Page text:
Some leaders believe that they always need to be patient and empathetic. There is no doubt that as a default approach, this is a pretty good choice. But it isn’t always the right approach. Sometimes, to make your point felt, you need to be impatient and demanding. Serious issues may need a serious, unrelenting response.
Empathy and patience can sometimes be the wrong response. Being empathetic at the wrong time can cause people to believe that a serious issue isn’t a big deal. It can
lead people to believe that they aren’t really accountable for change when they have a serious behavioural issue or when they aren’t producing results. But worst of all, when it is your only approach, you are a pushover, and you can just as easily lose your moral authority.
Some people and some situations call for patience and empathy. Some call for coaching
and an approach that fosters learning. Sometimes you need to explain yourself
carefully. But other people and situations call for a more self-directed approach.
You Can Also Be Too Self-directed
Some leaders believe that they need to be very self-directed to be effective. Self-directed can come across as self-oriented, selfish, and oblivious to what the other person needs or
the constraints with which they are struggling. I’ve met some leaders who pride themselves on their self-directed approach. And sometimes it is exactly the right approach. This is especially true when the leader is protecting the culture
they’ve built, or when they are dealing with a legal or moral issue. There are some issues that are non-negotiable.
But unless you have the relationship that allows for self-directed communication, every time you are self-directed when it is unnecessary takes a little something out of your moral leadership. When you are unnecessarily direct and short with people–even if it’s because you are short on time and under pressure–you are making a withdrawal from your relationship.
If you’ve ever seen a coach on the sideline during a game, you’ve no doubt seen them grab a player and light them up when they are trying to make a point, rev them up, or change their state. If your approach is always high negative energy, then when you really need to call on that approach, it won’t mean anything. You will have worn out the approach.
When Problems Arise. And there will be problems.
Invariably, in business, things go wrong. People make mistakes. Sometimes they make mistakes even when they have the best of intentions. Other times, they are simply negligent. People also fail to follow directions, sometimes because they misunderstand what was necessary, and sometimes because, mistakenly, they think they know better.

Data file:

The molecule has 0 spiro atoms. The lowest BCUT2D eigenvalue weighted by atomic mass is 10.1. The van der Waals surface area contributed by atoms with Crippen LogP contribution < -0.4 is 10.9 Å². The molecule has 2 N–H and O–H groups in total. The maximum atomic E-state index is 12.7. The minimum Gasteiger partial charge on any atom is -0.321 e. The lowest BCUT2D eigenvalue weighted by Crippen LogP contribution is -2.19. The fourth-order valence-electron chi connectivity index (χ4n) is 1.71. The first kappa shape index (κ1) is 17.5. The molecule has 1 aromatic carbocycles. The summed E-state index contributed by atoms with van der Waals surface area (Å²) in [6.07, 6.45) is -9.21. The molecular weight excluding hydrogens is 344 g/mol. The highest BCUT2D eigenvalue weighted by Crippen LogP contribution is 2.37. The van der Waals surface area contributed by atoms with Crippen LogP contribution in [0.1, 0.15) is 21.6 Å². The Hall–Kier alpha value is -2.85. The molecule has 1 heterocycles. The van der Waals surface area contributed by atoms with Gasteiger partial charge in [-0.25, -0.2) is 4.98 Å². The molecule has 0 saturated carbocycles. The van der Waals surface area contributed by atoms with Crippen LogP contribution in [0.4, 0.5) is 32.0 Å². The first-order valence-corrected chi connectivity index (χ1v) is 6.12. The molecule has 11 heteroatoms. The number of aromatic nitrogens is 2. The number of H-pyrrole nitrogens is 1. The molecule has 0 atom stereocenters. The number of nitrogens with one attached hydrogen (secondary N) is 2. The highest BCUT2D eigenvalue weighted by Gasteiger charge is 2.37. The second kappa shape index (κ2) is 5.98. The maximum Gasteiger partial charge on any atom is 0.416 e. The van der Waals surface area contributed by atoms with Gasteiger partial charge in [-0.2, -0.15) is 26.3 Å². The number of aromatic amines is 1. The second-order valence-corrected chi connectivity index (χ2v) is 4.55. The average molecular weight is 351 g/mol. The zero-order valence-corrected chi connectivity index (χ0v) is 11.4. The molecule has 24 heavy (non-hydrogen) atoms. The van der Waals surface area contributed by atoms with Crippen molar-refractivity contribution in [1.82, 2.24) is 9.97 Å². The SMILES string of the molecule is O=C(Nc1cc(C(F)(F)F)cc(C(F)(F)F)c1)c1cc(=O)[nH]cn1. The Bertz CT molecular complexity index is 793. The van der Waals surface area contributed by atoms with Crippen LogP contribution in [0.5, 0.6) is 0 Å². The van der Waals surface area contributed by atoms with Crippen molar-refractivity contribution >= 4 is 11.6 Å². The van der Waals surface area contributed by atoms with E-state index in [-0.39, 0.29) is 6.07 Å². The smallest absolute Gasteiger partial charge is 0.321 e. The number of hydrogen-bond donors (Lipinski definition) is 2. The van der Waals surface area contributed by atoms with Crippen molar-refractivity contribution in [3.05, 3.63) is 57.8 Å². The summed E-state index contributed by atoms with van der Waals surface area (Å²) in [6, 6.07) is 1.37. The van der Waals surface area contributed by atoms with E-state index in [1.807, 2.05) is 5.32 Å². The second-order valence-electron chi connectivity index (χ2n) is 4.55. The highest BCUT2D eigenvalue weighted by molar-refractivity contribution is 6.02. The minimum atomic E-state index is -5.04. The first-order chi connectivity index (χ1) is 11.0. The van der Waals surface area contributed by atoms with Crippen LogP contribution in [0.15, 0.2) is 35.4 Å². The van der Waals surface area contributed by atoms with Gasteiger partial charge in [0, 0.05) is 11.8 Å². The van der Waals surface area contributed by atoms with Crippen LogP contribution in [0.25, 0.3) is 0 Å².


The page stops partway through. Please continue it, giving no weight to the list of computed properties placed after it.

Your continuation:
Focusing on People Is the Problem
It’s easy for a leader to focus their attention on the person who made the mistake, failed, lost the client, or generally botched things up. That leader can blame the person for what went wrong by yelling at them, by embarrassing them, by threatening them, or by somehow penalising the individual. This choice is often made by a leader who believes that people are the problem. The leaders of this variety are eternally plagued with people problems.
When people don’t feel a sense of psychological safety, they don’t do their best work. They also don’t stay long.
Focus on the Problem, Improve People
Another leader, a more enlightened leader perhaps, would focus on the problem instead of the person. Instead of focusing on trying to discover “what’s wrong” with the person, they focus on the mistake, using it as an opportunity to teach the person how they made the mistake, why it is important, and how to do something different when faced with the same scenario in the future.
Instead of focusing on the failure, the enlightened leader works on recovering from
the failure. They allow the person to help with the recovery, teaching them how to do better in the future, and how to recover the next time they fail, something that is almost a certainty.
Instead of threatening, embarrassing, or punishing the person who botched things up,
they help them un-botch things. By working with people to solve problems, the enlightened leader solves the problem and builds their people at the same time. They get problems solved, and they get better people. They also create a culture of psychological safety.
If you believe that people are your problem, that belief is your problem.
Part 4 – Protecting Culture & Legacy
Did you miss?
Part 1 – The Do’s & Dont’s?